Apr 28 2014

Serbia has a new government: Hurrah or maybe not?

Branislav RadeljicEverything as expected: after March’s landslide victory of the Progressive Party, Aleksandar Vučić has been sworn in as Prime Minister with 198 votes in favour and 23 against last Sunday, 27 April. One month on, are his walloping promises looking any nearer to fulfilment? “Vučić has rightly placed great emphasis on economic performance and reforms, but Serbia remains a place where political preference matters more than expertise”, argues Branislav Radeljić.

 

The snap elections held in mid-March were intended as some kind of evaluation of the politics in place and, more importantly, of Aleksandar Vučić. As it happened to be the case, Vučić’s promises – strengthening his commitment to the fight against corruption, additional foreign investments in Serbia and provision of new jobs – resulted in a landslide victory that immediately encouraged the question of whether the new government would be Progressivists-based only or Vučić would also extend invitation to some outsiders. Still, given how much he insisted on the elections himself, the first option could be perceived as fairer towards the impoverished Serbian society that actually developed a quite strong belief in the all-in-one figure of Vučić. However, it did not take him long to start talking about possible partners.

Now, when the government has been formed, it is not really possible to think of it in terms of something completely new, given the list of the appointed players (among others: former PM Ivica Dačić is now minister of Foreign Affairs, the ‘Wunderkind’ Lazar Krstić was confirmed Finance minister, Zorana Mihajlović is being moved from Energy to Construction, Nikola Selaković remains firmly at the Ministry of Justice, and former President of the National Assembly Nebojša Stefanović is now minister of Interior). Can we rely on them to propose and pursue necessary reforms? Will the media that glorified and clearly favoured Vučić over other candidates be ready to challenge him in case the super-ambitious Belgrade on Water project falls through or the trend of granting jobs to party affiliates continues? Considering the last two years of Progressivists’ performance, it is difficult to believe that any remarkable progress will be achieved any time soon, especially when we think of the professional experience and achievements of some of Vučić’s closest new, but old, associates. In addition, as demonstrated in his dealings with Saša Radulović, former Minister of Economy, Vučić can easily discard anyone who is ready to contradict his agenda. Young, educated people still look beyond Serbian borders as they struggle to see themselves in the current setting (like in the previous ones), in which political party preference very often matters more than any expertise.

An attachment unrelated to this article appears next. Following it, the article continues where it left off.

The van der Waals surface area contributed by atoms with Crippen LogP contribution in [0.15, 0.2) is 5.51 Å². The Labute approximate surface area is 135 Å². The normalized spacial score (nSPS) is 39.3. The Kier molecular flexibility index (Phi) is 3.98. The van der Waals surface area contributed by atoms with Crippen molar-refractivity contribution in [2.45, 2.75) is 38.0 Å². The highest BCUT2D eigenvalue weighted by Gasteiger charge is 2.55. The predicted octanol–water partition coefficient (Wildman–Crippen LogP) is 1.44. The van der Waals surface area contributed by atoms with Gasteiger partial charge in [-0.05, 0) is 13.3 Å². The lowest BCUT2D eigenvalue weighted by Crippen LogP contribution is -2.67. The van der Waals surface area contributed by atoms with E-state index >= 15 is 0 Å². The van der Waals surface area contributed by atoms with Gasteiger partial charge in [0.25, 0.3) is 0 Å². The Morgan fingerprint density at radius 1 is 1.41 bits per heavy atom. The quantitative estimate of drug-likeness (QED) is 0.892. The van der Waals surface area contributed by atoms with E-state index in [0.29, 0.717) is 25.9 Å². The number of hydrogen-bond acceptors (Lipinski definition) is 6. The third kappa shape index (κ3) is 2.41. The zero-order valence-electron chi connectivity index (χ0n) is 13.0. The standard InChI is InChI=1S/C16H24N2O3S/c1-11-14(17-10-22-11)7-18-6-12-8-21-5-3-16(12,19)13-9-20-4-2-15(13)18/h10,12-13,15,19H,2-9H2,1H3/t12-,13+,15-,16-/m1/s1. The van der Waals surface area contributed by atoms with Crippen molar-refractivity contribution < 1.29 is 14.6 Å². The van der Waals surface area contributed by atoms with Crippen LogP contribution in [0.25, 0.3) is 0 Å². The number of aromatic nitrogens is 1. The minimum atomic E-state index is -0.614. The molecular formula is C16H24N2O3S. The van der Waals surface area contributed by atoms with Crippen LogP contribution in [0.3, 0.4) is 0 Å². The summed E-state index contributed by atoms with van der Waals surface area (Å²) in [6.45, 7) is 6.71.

In his initially emotional and narrative, and then more analytical speech, Prime Minister Vučić clearly outlined the problems affecting Serbia and what is necessary in order to improve the overall situation. Accordingly, he has rightly placed the greatest emphasis on economic performance and urgently required reforms, followed by other areas that are in need of fixing, such as culture, education, working ethics and so on. For example, he stressed the significance of freedom of speech, which is surely a big step forward, if we consider the largely controlled media performance, especially before the March elections, including the fact that no newspaper or, even more relevantly, tabloid, dared to talk about his wedding. Still, a number of remarks mentioned in an overall long talk seem to be nothing more than just phrases (such as the comparison of the Belgraders to Brothers Grimm’s Hansel and Gretel), thus without any constructive strategy as to how to address them. From a politician like Vučić, one would definitely expect to hear more. Maybe these strategies are yet to be planned.

 

Note:  This article gives the views of the author, and not the position of LSEE Research on SEE, nor of the London School of Economics.

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Dr Branislav Radeljić is Senior Lecturer in International Politics at the University of East London and former LSEE Research on SEE Visiting Fellow. In 2014, Branislav has been Telluride Association faculty fellow, hosted by the University of Michigan, and the 2014 EU Distinguished Visiting Speaker, at the EU Center of Excellence, University of California, Berkeley.

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One Response to Serbia has a new government: Hurrah or maybe not?

  1. S says:

    Good point: an astounding degree of continuity rather than change, in spite of the efforts to portray the new government, approach, and the policy as something substantially new or “modern”.

    The question is – is Serbia sliding into authoritarianism, a trend already observed in some neighbouring states such as Macedonia and Hungary (note also: Republika Srpska). And also – is the EU capable of reigning in the anti-democratic practices of Prime Minister Vucic? Is external pressure more powerful in precluding blatant forms of regional hostility but unable to deal with more subtler anti-democratic processes within a country?

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